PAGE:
One more piece of important software that the team has is a service that tracks up time of cache clusters. If too many servers have been seen as down in a short period of time, new tasks that require taking down a cache will be rejected until it is safe. This is how we avoid accidentally taking down entire cache clusters and overwhelming the services that are protected by them. We have stops in place for thing like too many to quickly being down, too many out for repair at one time or Aurora not being able to find new servers to place old jobs. To create a repair task for a server detected as broken, first we check if it is even safe to remove jobs from it by checking that service, then once it is empty it is marked safe for a data center technician to work on it. When the technician in the data center marks the server as fixed, we again had tools that looked for this and automatically activated the server so it could run jobs. The only human needed was the person in the data center actually fixing it. (Are they still there though?)
Repeated application issues were also fixed. We had bugs where new cache servers wouldn’t be added back(race condition on start up) or sometimes it took up to 10 minutes to add a server back(O(n^n) logic). Since we weren’t bogged down by manual tasks thanks to all of this automation work we could develop a culture in the team where we could go and fix these while keeping projects on track. We have other automatic fixes, for example, where if some application metrics like latency were an outlier we automatically restarted the task, so an engineer wouldn’t get paged. The team would maybe get one page a week, almost never critical. We frequently had on call rotations where no one got paged.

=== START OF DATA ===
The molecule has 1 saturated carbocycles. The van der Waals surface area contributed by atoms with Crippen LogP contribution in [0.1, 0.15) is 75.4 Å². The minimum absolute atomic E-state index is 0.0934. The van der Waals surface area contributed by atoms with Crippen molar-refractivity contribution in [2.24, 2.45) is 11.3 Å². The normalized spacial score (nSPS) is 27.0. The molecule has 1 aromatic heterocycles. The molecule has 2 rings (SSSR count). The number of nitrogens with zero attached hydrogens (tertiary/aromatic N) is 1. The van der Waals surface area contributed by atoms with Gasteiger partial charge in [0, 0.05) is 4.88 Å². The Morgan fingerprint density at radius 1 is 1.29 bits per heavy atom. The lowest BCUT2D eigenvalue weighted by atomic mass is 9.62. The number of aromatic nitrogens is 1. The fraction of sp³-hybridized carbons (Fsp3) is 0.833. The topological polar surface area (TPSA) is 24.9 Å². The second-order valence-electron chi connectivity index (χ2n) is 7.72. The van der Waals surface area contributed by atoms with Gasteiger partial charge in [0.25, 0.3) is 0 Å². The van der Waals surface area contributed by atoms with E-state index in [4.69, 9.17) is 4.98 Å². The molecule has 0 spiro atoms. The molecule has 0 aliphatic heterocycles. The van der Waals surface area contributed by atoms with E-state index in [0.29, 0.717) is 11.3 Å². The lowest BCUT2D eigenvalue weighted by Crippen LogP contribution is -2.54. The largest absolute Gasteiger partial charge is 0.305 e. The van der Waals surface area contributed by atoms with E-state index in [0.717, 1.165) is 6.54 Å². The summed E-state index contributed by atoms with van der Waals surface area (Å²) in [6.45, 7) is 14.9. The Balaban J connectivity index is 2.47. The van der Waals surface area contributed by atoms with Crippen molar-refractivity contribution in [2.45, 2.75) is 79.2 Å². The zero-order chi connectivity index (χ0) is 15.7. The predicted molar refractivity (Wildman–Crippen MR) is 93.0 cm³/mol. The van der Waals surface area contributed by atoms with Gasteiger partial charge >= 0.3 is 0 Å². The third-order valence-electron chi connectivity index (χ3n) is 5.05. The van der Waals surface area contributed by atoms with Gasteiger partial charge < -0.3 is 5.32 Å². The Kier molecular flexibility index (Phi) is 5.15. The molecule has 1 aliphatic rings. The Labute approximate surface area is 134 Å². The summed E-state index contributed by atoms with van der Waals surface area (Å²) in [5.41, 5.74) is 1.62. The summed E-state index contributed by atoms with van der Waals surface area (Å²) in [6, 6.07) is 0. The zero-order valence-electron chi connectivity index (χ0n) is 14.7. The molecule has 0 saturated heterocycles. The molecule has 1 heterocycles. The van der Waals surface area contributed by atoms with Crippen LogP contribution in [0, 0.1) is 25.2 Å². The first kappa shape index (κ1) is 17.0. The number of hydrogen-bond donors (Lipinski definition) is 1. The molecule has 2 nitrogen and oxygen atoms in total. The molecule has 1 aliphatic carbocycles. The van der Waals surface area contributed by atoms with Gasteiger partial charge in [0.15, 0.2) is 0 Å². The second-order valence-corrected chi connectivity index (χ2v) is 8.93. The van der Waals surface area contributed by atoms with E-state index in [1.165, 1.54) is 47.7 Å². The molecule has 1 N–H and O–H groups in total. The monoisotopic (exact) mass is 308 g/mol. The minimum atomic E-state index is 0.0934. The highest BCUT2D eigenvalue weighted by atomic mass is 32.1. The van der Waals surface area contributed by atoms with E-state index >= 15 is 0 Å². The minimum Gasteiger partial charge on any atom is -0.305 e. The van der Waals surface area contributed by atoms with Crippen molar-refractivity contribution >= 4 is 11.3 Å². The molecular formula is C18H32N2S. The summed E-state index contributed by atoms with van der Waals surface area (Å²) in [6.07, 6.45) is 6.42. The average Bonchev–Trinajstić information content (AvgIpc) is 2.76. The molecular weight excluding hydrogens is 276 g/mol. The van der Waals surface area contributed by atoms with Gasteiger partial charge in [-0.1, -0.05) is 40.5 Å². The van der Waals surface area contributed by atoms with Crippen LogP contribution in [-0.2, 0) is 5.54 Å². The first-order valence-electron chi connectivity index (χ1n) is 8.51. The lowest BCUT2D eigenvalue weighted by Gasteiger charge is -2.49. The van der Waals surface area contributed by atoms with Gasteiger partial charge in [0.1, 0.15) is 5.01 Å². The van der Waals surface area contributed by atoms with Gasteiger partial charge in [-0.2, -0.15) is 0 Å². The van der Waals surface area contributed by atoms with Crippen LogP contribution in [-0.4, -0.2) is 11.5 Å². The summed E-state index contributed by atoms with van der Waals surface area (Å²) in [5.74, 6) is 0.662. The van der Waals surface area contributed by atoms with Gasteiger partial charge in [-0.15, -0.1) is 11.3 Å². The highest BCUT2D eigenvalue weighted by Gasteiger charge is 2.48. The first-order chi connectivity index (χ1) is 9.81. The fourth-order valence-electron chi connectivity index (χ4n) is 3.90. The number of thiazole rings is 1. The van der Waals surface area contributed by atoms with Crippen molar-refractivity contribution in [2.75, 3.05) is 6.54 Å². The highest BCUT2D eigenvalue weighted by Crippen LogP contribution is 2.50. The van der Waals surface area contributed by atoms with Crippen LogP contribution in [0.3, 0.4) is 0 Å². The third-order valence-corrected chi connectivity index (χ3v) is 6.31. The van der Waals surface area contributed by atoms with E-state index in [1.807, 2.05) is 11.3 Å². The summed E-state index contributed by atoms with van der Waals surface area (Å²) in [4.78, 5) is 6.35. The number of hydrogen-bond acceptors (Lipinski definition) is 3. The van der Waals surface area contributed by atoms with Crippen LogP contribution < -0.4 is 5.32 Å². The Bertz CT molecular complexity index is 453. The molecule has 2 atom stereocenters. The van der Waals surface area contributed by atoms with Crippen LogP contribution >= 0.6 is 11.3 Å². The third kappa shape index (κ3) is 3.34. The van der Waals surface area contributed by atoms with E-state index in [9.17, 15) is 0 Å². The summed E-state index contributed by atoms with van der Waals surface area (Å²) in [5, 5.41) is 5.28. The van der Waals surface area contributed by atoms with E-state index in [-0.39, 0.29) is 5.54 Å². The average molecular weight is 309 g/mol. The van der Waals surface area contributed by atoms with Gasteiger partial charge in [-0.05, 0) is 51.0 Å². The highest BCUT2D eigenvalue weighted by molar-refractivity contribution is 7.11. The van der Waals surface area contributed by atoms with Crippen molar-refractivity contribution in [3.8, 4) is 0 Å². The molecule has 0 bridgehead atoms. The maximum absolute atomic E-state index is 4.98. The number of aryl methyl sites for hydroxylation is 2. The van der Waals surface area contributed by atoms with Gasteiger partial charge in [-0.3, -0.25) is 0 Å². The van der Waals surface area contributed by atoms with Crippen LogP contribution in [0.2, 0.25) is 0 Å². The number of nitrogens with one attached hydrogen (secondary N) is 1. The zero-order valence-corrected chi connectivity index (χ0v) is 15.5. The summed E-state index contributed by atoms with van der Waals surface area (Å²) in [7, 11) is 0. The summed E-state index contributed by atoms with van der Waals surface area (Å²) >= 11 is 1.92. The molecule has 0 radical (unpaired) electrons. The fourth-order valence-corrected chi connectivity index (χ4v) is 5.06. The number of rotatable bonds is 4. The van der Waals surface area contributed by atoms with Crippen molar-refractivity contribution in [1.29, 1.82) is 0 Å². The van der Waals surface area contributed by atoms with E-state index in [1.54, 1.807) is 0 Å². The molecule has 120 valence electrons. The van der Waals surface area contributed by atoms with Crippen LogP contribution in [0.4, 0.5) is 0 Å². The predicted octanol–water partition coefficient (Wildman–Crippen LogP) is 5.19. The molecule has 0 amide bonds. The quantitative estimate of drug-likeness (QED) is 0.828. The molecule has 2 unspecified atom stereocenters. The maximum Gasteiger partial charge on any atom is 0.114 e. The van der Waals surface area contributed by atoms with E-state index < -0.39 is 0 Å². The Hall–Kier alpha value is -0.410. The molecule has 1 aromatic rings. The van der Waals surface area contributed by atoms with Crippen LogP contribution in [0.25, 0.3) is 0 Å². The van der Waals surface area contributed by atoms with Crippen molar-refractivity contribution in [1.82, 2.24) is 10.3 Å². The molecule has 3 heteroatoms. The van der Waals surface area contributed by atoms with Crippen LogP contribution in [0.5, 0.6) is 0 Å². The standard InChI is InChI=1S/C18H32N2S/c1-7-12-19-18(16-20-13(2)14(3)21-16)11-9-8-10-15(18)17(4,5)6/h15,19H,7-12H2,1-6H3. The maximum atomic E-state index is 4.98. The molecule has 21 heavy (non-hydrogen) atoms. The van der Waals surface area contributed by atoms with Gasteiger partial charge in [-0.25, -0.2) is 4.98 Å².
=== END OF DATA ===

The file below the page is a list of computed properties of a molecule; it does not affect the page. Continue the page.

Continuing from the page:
Capacity planning was also one of the more important reasons why the site hasn’t gone down. Twitter has two data centers running that can handle the entire site being failed into it. Every important service that runs can be run out of one data center. The total capacity available at anytime is actually 200%. This is only for disaster scenarios, most of the time both data centers are serving traffic. Data centers are at most 50% utilized. Even this would be busy in practice. When people calculate their capacity needs, they figure out what is needed for one data center serving all traffic, then normally add headroom on top of that! There is a ton of server headroom available for extra traffic as long nothing needs to be failed over. An entire data center failing is pretty rare, it only happened once in my five years there.
We also kept cache clusters separate. We didn’t have a multi tenant clusters that served everything and had application level isolation. This helps so if one cluster is having an issue it kept the blast radius to only that cluster and maybe some co-located servers on the machine. Again, Aurora helps here by keeping caches distributed so there won’t be a lot effected and eventually monitoring will catch up and fix them.
What would you say ya do here?
Well, I did everything above! I did talk to the customers (teams that used cache as a service). After things were automated, I automated more. I also worked on interesting performance issues, experimented with technology that might make things better and drove some large cost savings projects. I did capacity planning and determined how many servers to order. I was pretty busy. Despite what some think, I wasn’t just collecting paychecks while playing video games and smoking weed all day.
That’s how the caches that are serving Twitter requests are staying up and running. This is only a part of what day to day operations are like. It was a lot of work over the years to get to this point. This is a moment to step back and appreciate that this thing is still actually working!
Well for now at least, I’m sure there’s some bugs lurking somewhere...
When everything works fine, they wonder why they hired you. When everything stops working, they wonder why they hired you.
I.T. in a nutshell.
An interesting look "behind the curtain" of a high volume social networking platform. Regardless who's in charge, Twitter is an impressive service, thanks in no small part to the brilliant engineers behind the scenes.